Damages are claimed to amount to $500 million. However, should the court rule that every showing of the film be preceded by a disclaimer (statements untrue, dramatizations fictional, not the official view of the Canadian government), plaintiffs will cap the claim at $25 milHon compensatory damages to the class and $25 million punitive damages to the plaintiffs as individuals and as a class.

The Trust proposes that each member of the class receive a nominal one dollar and that to serve future generations of Canadians the remainder be divided between the Canadian Red Cross that did so much to keep our POWs alive, the Air Cadet League of Canada, aviation-linked institutions such as the RCAF Memorial Museum and Canadian Warplanes Heritage, and the founding at a Canadian university of a chair to study and promote the highest standards of ethics in print and electronic journalism.

After the claim was filed, and announced in a Canada-wide news release, and after details of the statement began to seep into editorial offices, media attitudes changed. References to censorship and libel gave way to a recognition that veterans who had fought, and whose many friends and contemporaries had given their lives, to preserve individual freedom against the arbitrary power of the state that the Nazi enemy personified, were fighting again to preserve the truth of what they did.

Defenders of the film reject criticism on the grounds that military history is open to differing interpretations. But the veterans plead that the filmmakers “set about to effect a revision of history so as to conform the facts thereof to their political, or pacifist, or antimilitary opinions. In particular, the plaintiffs say that the defendants intended their ‘commercial’ version to be distributed to educational institutions and primary and secondary school educators to be used as teaching aids for successive generations of Canadian children.”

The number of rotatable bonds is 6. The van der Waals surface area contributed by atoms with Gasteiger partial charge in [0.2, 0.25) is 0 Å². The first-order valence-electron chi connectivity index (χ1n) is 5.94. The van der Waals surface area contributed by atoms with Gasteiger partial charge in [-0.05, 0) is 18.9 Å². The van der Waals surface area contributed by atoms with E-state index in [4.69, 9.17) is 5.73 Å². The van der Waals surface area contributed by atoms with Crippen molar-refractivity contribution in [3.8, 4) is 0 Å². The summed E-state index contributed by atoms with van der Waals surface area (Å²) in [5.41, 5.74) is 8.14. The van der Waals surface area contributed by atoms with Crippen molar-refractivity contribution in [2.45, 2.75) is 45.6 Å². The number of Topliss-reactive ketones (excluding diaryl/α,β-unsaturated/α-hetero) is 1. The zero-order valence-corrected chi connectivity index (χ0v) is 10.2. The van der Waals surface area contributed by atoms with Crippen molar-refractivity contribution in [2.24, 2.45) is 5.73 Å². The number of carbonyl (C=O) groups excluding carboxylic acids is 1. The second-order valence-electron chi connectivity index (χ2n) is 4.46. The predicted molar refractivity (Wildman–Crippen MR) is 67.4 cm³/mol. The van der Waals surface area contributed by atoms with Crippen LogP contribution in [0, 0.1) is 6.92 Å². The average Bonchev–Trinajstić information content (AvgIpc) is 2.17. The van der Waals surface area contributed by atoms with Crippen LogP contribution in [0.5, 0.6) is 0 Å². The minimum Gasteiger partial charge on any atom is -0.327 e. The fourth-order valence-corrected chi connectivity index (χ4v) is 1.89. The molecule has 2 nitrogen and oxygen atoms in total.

This has been the veterans’ chief concern, and it was gratifying to reap the first fruits of their efforts last September, when the East York Board of Education banned The Valour and the Horror from use in most classrooms. “Only students in the final year of high school will be allowed to watch the series, and when it is viewed it will be accompanied by material that ‘refutes and rebuts’ the film’s claims,” said Evelyn Wilson, superintendent of programs at the board. Students will be asked to analyze the bias and perspective of the documentary, reported the Toronto Star on September 11, 1993. East York is the first of Metro Toronto’s seven school boards to take a public stand on the film’s suitability for classroom use. Other school boards are now reviewing it.

Meanwhile the Bomber Harris Trust has published its first newsletter—Flarepath—to spread the word among the thousands of donors from all walks of life who have sent money toward the cost of the suit. The statement of claim, which dissects the film’s false statements line by line and sets out the true facts, is being prepared by the trustees for publication and sale in paperback as A Battle for Truth.

Veterans are confident of victory in the suit, but whatever the judicial outcome, two things are certain: the story will be standard fare in journalism schools for years to come, and Canada’s veterans will have had their say against this attempt, by Canada’s cultural agencies, to defame them.